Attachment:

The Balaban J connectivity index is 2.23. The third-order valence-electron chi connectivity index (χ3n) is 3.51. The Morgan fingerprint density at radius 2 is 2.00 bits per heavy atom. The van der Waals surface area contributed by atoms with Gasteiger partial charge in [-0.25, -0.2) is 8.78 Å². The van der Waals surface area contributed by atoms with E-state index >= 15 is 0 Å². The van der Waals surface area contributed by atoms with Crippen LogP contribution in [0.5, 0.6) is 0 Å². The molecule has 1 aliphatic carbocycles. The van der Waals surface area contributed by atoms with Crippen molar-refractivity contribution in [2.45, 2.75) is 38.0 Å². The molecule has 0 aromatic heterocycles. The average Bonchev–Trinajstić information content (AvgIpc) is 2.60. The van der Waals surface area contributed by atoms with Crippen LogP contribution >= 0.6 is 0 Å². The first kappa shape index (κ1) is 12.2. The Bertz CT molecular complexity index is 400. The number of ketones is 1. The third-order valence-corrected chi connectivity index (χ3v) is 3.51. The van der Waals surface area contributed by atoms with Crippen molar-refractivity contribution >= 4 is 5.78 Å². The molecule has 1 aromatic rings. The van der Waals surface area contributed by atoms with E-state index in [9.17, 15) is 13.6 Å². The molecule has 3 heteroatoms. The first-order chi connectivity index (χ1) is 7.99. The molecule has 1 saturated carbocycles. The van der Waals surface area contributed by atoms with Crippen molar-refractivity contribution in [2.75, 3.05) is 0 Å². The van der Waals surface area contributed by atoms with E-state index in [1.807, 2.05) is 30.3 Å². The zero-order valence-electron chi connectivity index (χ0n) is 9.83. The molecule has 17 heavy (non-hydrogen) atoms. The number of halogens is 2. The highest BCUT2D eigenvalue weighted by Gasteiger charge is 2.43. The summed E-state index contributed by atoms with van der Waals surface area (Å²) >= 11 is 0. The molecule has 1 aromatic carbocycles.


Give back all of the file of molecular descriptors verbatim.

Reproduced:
The Balaban J connectivity index is 2.23. The third-order valence-electron chi connectivity index (χ3n) is 3.51. The Morgan fingerprint density at radius 2 is 2.00 bits per heavy atom. The van der Waals surface area contributed by atoms with Gasteiger partial charge in [-0.25, -0.2) is 8.78 Å². The van der Waals surface area contributed by atoms with E-state index >= 15 is 0 Å². The van der Waals surface area contributed by atoms with Crippen LogP contribution in [0.5, 0.6) is 0 Å². The molecule has 1 aliphatic carbocycles. The van der Waals surface area contributed by atoms with Crippen molar-refractivity contribution in [2.45, 2.75) is 38.0 Å². The molecule has 0 aromatic heterocycles. The average Bonchev–Trinajstić information content (AvgIpc) is 2.60. The van der Waals surface area contributed by atoms with Crippen LogP contribution >= 0.6 is 0 Å². The first kappa shape index (κ1) is 12.2. The Bertz CT molecular complexity index is 400. The number of ketones is 1. The third-order valence-corrected chi connectivity index (χ3v) is 3.51. The van der Waals surface area contributed by atoms with Crippen molar-refractivity contribution >= 4 is 5.78 Å². The molecule has 1 aromatic rings. The van der Waals surface area contributed by atoms with E-state index in [9.17, 15) is 13.6 Å². The molecule has 3 heteroatoms. The first-order chi connectivity index (χ1) is 7.99. The molecule has 1 saturated carbocycles. The van der Waals surface area contributed by atoms with Crippen molar-refractivity contribution in [2.75, 3.05) is 0 Å². The van der Waals surface area contributed by atoms with E-state index in [1.807, 2.05) is 30.3 Å². The zero-order valence-electron chi connectivity index (χ0n) is 9.83. The molecule has 17 heavy (non-hydrogen) atoms. The number of halogens is 2. The highest BCUT2D eigenvalue weighted by Gasteiger charge is 2.43. The summed E-state index contributed by atoms with van der Waals surface area (Å²) >= 11 is 0. The molecule has 1 aromatic carbocycles.